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Thread: 5x7 sheet film

  1. #11

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    My favorite film that is available in both 8x10 and 5x7 is Tri-x. I have used it for many years. After using HC-110, I now develop it in Pyrocat-HD and print it on Azo. It is wonderful stuff, giving a great feeling of depth and space.

    Alan Davenport

  2. #12

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    Interesting about the Bergger . . . there's a quote from Gordon Hutchings that he thought it was great for his PMK. And Alan, I would be perfectly fine with Tri-x, but I just don't trust Kodak. However, another post suggested I just work with the film I really prefer and hope it stays around, and that might be the best approach. I know the Tri-x emulsion well from 15 years of using it on 4x5. I think they came out with some "new and improved" emulsion recently . . . don't know why they have to mess with one of the most widely used films in history.

  3. #13

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    Quote Originally Posted by James M. Bleifus
    I haven't heard about Efke being in trouble. Has anyone one else?

    The last story I heard was that Freestyle was replacing Forte in the EDU brand with Efke. I thought EFKE was in relatively good shape.

  4. #14
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    Another vote for Efke films in 5x7. It seems they continue to capture market share, which others are allowing to decline. It really is great stuff and if the 100 isn't fine enough for enlarging at some point, the 25 certainly is.

    I think Efke is poised to become a major player in the world market as others fall by the wayside. They have a great product which has held up well for the last 50 years and it continues to acquire a following. Hats off to John at J&C and the folks in eastern europe who have kept this wondeful film alive and well.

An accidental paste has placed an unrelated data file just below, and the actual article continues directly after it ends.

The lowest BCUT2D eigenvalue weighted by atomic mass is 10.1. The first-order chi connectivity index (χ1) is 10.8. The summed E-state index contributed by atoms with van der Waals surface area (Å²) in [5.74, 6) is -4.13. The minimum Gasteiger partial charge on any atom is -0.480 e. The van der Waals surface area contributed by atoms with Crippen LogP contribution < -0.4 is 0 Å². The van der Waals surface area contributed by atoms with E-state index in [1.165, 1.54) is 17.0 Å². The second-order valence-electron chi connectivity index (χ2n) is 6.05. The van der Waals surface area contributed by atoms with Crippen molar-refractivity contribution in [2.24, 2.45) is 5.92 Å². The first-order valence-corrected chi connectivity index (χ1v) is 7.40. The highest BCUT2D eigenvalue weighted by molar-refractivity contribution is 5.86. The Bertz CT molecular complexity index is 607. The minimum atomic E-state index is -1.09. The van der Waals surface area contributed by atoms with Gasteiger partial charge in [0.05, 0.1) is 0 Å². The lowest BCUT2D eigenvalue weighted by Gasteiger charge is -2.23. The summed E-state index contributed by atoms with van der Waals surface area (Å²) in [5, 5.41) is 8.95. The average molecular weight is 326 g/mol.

Hopefully, Ilford has been able to shift things around enough to tighten up profits and get a second wind for the next century. Their FP4 has excellent characteristics for contact printing and has pretty good latitude for expansion and contraction, but Efke 100 is still the winner in this respect.

  5. #15

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    there's photowarehouse(.biz) too. they will cut and notch fp4 ( rebranded) to any size & its cheep.
    silver magnets, trickle tanks sold
    artwork often times sold for charity
    PM me for details

  6. #16
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    After a lot of experimenting with 8x10 films for contact printing with Azo, I am now using only Efke 100. The stuff is so good that I don't bother with any other film in 8x10. In Pyrocat it is simply amazing. It builds density better than any other film I've used, it's forgiving, it takes the stain well...I can't praise it enough.

    All of my 8x10 work is either landscape or macro, so 100 speed film is just fine for me. I've not seen any reason to search for a faster film in 8x10. I did experiment with HP5+; it's a very nice film, but I could never get the density range out of it that I want for my contact prints. I still use it in 4x5 for enlargements, but for contact printing on Azo I'm convinced that Efke 100 is the best film for me.
    Film is cheap. Opportunities are priceless.

  7. #17
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    Quote Originally Posted by Donald Miller
    Considering the possibility of contact printing on Azo I would definitely not use HP5...the only time would be in situations of high SBR or in Zone Speak N minus development. HP5 will not develop the high negative density range required in printing on Azo especially in low SBR situations....it definitely is not the best choice when negatives with high density ranges are mandated by the printing paper or alternative process. ..